The home purchase can create in buyers a sense of wonder, joy and anxiety. They can get caught up in the excitement of what lies ahead, yet forget the responsibilities associated with homeownership. As real estate professionals we do our best to temper our clients’ emotions, because a certain degree of level-headedness is most welcomed.
One way to look objectively at a home purchase is through the inspection phase. Inspections and home inspectors should be your ally after you’ve taken those first steps in acquiring a property. After your offer (price, terms and conditions) is accepted, you want to make sure you’re able to move forward with the home purchase. As a buyer, electing various contingencies on the sales agreement, such as a home inspection, is vital to protecting yourself. You’ll need the services of a home inspector, but not just any inspector. You want to hire one that’s loyal to you!
There are many things to contemplate when seeking the services of reputable inspector, but we’ve highlighted four top ones to consider below:
Look To Those You Trust For Some Direction
Our closest circle of friends can often provide us with guidance in many of life’s choices. Perhaps you turned to your friends and family to find your REALTOR®? May we recommend you do the same in your quest for the right home inspector. Once you have a list of possible candidates, search online reviews.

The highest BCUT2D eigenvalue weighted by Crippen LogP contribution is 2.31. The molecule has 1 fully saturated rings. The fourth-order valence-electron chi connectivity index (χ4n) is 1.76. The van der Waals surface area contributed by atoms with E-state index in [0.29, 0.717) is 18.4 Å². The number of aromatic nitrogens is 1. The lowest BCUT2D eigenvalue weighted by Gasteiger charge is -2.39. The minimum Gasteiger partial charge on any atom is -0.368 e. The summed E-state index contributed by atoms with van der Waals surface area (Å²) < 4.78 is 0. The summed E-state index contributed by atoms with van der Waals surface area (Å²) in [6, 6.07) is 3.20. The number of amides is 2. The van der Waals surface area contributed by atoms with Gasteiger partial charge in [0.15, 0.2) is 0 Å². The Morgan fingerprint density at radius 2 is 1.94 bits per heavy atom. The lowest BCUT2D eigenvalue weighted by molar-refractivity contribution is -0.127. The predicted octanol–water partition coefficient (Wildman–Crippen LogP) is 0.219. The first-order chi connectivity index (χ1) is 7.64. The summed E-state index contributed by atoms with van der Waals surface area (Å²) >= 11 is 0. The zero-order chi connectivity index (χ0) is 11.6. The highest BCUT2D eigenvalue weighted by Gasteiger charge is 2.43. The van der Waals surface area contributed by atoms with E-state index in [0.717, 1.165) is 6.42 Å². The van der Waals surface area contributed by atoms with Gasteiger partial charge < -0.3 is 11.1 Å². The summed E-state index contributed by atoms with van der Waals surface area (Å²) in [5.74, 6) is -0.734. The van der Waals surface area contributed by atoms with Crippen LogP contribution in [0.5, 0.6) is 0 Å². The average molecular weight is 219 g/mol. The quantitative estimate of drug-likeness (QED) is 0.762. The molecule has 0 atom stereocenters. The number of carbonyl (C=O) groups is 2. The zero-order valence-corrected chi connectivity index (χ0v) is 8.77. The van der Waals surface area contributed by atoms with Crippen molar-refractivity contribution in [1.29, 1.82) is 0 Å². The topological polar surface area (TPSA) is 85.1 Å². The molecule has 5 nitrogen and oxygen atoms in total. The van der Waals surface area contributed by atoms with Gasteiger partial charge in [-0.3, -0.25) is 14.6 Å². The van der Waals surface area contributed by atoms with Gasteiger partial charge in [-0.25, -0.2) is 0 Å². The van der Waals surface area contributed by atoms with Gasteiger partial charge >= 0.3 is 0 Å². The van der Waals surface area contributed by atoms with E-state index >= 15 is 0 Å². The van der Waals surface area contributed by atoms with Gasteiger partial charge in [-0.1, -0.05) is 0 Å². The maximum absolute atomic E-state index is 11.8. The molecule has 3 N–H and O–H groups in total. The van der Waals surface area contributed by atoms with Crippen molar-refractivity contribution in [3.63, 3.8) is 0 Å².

Seek out critiques on sites like Google, Yelp, Angi and the Better Business Bureau. This will help you gain a better understanding of who might be a fit for you and the home you purchased. You should also cross-reference this list to discover if those you’re considering have membership in a professional association such as the American Society of Home Inspectors or InterNACHI. To search for a inspector on these sites, use the links below.
As a rule of thumb and good practice, your agent can and should provide you with recommendations as well, at least three, who are experienced professionals in your market. Reputable REALTORS® want qualified inspectors because they want to protect their buyer and keep them informed.
Question Your Top Choices
You should evaluate potential home inspectors just as you would in choosing your real estate professional. What level of experience do they have? Are they members of a professional association (see above)? Do they carry insurance? Are they licensed? Can they provide for you a sample of their work (in terms of a report)? Is this something they do full-time? It’s important to dig a little and get a sense of the quality of work of the home inspector. Do your due diligence and ask if you can touch base with their recent past clients.